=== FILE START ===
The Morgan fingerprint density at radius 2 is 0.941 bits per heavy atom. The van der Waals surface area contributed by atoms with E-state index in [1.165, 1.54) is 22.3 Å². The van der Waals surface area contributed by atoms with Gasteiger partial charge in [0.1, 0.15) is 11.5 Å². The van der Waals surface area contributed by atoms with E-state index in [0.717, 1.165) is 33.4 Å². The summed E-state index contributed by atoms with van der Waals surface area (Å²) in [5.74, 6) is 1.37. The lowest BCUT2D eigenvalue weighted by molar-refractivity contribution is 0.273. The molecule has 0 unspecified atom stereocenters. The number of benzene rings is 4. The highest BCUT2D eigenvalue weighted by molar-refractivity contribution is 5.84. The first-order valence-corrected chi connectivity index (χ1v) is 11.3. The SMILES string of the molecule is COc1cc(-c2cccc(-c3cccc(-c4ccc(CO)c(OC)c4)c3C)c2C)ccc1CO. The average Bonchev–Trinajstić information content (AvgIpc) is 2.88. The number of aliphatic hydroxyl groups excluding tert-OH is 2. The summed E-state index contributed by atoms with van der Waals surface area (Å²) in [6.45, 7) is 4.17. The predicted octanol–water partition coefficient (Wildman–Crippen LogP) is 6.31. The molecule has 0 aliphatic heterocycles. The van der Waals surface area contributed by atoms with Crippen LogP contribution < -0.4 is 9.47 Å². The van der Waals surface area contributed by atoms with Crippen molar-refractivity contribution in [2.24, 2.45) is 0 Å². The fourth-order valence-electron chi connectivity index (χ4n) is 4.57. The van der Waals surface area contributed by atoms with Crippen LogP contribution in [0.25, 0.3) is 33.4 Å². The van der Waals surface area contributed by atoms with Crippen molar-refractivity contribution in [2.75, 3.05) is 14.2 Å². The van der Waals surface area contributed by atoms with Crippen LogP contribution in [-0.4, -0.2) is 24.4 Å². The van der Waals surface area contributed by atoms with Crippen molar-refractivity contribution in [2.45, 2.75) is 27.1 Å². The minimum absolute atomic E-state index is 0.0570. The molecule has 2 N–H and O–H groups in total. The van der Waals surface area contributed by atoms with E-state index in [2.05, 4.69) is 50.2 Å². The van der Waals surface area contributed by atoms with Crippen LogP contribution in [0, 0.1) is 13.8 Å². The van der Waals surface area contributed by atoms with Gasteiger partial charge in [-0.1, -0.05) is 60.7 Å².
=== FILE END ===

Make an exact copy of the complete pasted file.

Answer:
The Morgan fingerprint density at radius 2 is 0.941 bits per heavy atom. The van der Waals surface area contributed by atoms with E-state index in [1.165, 1.54) is 22.3 Å². The van der Waals surface area contributed by atoms with Gasteiger partial charge in [0.1, 0.15) is 11.5 Å². The van der Waals surface area contributed by atoms with E-state index in [0.717, 1.165) is 33.4 Å². The summed E-state index contributed by atoms with van der Waals surface area (Å²) in [5.74, 6) is 1.37. The lowest BCUT2D eigenvalue weighted by molar-refractivity contribution is 0.273. The molecule has 0 unspecified atom stereocenters. The number of benzene rings is 4. The highest BCUT2D eigenvalue weighted by molar-refractivity contribution is 5.84. The first-order valence-corrected chi connectivity index (χ1v) is 11.3. The SMILES string of the molecule is COc1cc(-c2cccc(-c3cccc(-c4ccc(CO)c(OC)c4)c3C)c2C)ccc1CO. The average Bonchev–Trinajstić information content (AvgIpc) is 2.88. The number of aliphatic hydroxyl groups excluding tert-OH is 2. The summed E-state index contributed by atoms with van der Waals surface area (Å²) in [6.45, 7) is 4.17. The predicted octanol–water partition coefficient (Wildman–Crippen LogP) is 6.31. The molecule has 0 aliphatic heterocycles. The van der Waals surface area contributed by atoms with Crippen LogP contribution < -0.4 is 9.47 Å². The van der Waals surface area contributed by atoms with Crippen molar-refractivity contribution in [2.24, 2.45) is 0 Å². The fourth-order valence-electron chi connectivity index (χ4n) is 4.57. The van der Waals surface area contributed by atoms with Crippen LogP contribution in [0.25, 0.3) is 33.4 Å². The van der Waals surface area contributed by atoms with Crippen molar-refractivity contribution in [2.75, 3.05) is 14.2 Å². The van der Waals surface area contributed by atoms with Crippen LogP contribution in [-0.4, -0.2) is 24.4 Å². The van der Waals surface area contributed by atoms with Crippen molar-refractivity contribution in [2.45, 2.75) is 27.1 Å². The minimum absolute atomic E-state index is 0.0570. The molecule has 2 N–H and O–H groups in total. The van der Waals surface area contributed by atoms with E-state index in [2.05, 4.69) is 50.2 Å². The van der Waals surface area contributed by atoms with Crippen LogP contribution in [0, 0.1) is 13.8 Å². The van der Waals surface area contributed by atoms with Gasteiger partial charge in [-0.1, -0.05) is 60.7 Å².